How long has it been since you have revisited or reviewed your company disaster recovery document? Have you conducted any table-top exercises this year or have any lined up on the company schedule of events? Odds are, depending on when you are reading this article, you may be in a real scenario, not an exercise, as part of the COVID-19 pandemic. You may even be asking, “what is a disaster recovery document?” Considering the impact of COVID-19, there is probably no better time create or review those incident, continuity, disaster and recovery documents for your cybersecurity library. You will want to make sure they include all your business needs to be successful when the worst of times are upon you, including a pandemic.
Make sure you review your company dependencies from a technology and human perspective and calculate what controls and abilities do they require to work outside of the office. Having to rush into a remote workforce solution could leave you with little time to think through proper security controls needed to maintain the integrity of your business operations. This could leave your business and its employees vulnerable to malware, ransomware and other cybercriminal activities.
It doesn't matter what governance framework you choose to align with; they all typically require the frequent testing of business continuity and disaster recovery protocols to make sure they are effective when they are most needed. One of the reasons the tabletop practice exercise is most commonly favored, as it is required by governance frameworks, is that it puts required think-tanks, leadership and tech admins in the same room to go over the steps necessary for handling disasters and incidents alike. Stepping through the process of going from disaster to incident management to recovery is necessary to construct real-world scenarios and practice process improvement.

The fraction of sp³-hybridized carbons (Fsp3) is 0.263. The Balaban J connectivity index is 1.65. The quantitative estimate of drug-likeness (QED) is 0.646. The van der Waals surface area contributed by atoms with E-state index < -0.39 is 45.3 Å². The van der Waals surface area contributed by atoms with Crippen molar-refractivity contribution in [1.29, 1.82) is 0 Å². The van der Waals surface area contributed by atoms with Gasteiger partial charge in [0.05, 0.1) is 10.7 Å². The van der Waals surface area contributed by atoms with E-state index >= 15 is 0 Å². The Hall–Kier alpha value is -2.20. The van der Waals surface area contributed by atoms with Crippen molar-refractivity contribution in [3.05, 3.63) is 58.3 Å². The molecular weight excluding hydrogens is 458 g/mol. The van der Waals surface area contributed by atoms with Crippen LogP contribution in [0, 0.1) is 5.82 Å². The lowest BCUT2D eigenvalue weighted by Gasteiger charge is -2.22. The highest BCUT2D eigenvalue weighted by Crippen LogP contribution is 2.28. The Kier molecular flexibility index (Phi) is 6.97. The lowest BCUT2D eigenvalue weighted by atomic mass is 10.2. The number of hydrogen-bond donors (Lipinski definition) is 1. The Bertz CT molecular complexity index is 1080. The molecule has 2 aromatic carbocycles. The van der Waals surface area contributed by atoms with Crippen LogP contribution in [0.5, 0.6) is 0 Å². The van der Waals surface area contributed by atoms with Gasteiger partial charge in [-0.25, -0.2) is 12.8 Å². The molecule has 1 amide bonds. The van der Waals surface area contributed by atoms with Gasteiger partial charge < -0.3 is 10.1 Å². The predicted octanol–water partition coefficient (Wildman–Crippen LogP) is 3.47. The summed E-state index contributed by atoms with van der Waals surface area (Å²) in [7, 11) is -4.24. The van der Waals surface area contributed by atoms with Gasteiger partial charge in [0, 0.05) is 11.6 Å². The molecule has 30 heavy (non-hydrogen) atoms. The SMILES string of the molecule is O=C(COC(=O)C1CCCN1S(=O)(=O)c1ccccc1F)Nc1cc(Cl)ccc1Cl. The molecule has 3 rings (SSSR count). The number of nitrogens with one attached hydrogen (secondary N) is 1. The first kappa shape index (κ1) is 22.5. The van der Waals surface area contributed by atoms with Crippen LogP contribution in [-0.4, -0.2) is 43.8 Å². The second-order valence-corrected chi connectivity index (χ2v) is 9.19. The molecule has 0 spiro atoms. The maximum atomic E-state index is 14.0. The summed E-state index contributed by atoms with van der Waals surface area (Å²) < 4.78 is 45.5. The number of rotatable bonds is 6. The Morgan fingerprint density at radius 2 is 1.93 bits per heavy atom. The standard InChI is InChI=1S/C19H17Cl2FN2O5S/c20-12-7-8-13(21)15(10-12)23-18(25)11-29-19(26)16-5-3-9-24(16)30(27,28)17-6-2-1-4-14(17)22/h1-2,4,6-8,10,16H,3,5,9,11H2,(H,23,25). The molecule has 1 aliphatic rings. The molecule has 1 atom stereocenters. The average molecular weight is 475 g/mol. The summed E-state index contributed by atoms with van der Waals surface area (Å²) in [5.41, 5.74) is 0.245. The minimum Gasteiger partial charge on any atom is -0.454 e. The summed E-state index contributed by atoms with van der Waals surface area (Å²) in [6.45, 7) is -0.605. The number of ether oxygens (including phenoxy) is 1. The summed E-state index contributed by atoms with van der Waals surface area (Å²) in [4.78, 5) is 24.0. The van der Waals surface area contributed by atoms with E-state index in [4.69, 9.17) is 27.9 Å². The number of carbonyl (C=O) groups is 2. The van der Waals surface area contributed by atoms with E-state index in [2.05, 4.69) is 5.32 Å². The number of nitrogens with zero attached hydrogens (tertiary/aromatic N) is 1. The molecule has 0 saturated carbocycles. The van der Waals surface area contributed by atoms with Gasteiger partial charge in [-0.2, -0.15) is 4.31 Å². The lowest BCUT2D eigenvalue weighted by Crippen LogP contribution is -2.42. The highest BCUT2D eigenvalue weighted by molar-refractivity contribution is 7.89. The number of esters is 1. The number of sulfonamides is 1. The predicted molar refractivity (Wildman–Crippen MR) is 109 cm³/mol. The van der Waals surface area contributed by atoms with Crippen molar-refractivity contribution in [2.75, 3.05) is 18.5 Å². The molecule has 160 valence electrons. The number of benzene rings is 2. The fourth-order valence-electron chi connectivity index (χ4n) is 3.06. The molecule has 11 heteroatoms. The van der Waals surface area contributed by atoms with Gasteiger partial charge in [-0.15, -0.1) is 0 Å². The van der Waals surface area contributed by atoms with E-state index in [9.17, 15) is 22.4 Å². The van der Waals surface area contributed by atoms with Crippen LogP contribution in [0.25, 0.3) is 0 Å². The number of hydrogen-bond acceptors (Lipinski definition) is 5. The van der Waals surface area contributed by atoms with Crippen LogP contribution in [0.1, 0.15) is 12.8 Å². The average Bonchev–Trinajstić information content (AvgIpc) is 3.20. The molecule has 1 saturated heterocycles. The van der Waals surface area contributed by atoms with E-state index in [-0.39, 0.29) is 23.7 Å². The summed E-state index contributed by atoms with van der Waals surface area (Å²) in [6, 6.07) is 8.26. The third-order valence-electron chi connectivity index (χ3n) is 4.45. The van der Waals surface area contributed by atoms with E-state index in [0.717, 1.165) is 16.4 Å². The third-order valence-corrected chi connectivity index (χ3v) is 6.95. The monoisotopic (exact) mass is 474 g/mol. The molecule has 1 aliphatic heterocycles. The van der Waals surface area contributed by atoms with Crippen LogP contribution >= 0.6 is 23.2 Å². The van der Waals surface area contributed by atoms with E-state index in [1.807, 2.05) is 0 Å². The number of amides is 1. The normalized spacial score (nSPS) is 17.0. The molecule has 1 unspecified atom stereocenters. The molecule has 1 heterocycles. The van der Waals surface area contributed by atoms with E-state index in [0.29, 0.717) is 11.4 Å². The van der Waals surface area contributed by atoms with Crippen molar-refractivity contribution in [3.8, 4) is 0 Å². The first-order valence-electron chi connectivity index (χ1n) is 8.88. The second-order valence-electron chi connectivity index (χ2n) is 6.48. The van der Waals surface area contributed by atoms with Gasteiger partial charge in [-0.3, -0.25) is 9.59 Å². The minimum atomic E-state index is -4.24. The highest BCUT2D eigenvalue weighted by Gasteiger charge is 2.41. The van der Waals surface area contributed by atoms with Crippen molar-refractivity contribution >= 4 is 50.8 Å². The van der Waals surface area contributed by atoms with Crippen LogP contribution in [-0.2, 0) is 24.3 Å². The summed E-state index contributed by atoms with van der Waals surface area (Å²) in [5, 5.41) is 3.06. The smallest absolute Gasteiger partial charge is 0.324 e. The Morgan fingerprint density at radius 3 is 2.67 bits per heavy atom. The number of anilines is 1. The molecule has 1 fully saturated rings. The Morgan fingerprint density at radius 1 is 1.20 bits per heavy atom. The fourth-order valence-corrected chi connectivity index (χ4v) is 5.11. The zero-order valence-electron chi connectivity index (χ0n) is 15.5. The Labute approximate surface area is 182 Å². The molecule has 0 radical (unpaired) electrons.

Remember the fire drills from school. They are practiced over and over to make sure kids know what to do and how to act when there is a real fire. Operations of your business should be treated no differently and processes should be in place to test response/reaction times and methods throughout the year. It should also evolve with the business and its technology. Streamlining the processes from incident/disaster to recovery are so incredibly important for when the real incident arrives. You want all your critical personnel knowing what they are responsible for ahead of time. You probably want to notify your critical personnel to make sure they know that they are critical personnel, while you’re at it. You most certainly want to make sure they can work securely from anywhere in the world.
It doesn't matter if you have it all sorted out or you are still writing your document library, now is a great time to set some focus on the documents and processes specific to incident, disaster, continuity and recovery. Set up some time during the year to conduct some practice exercises or use the real-world one happening to provide a record for continued process improvement and lessons learned. You will come out ahead of the curve and be much more prepared for next time. Oh, and you might meet that compliance initiative while you are at it.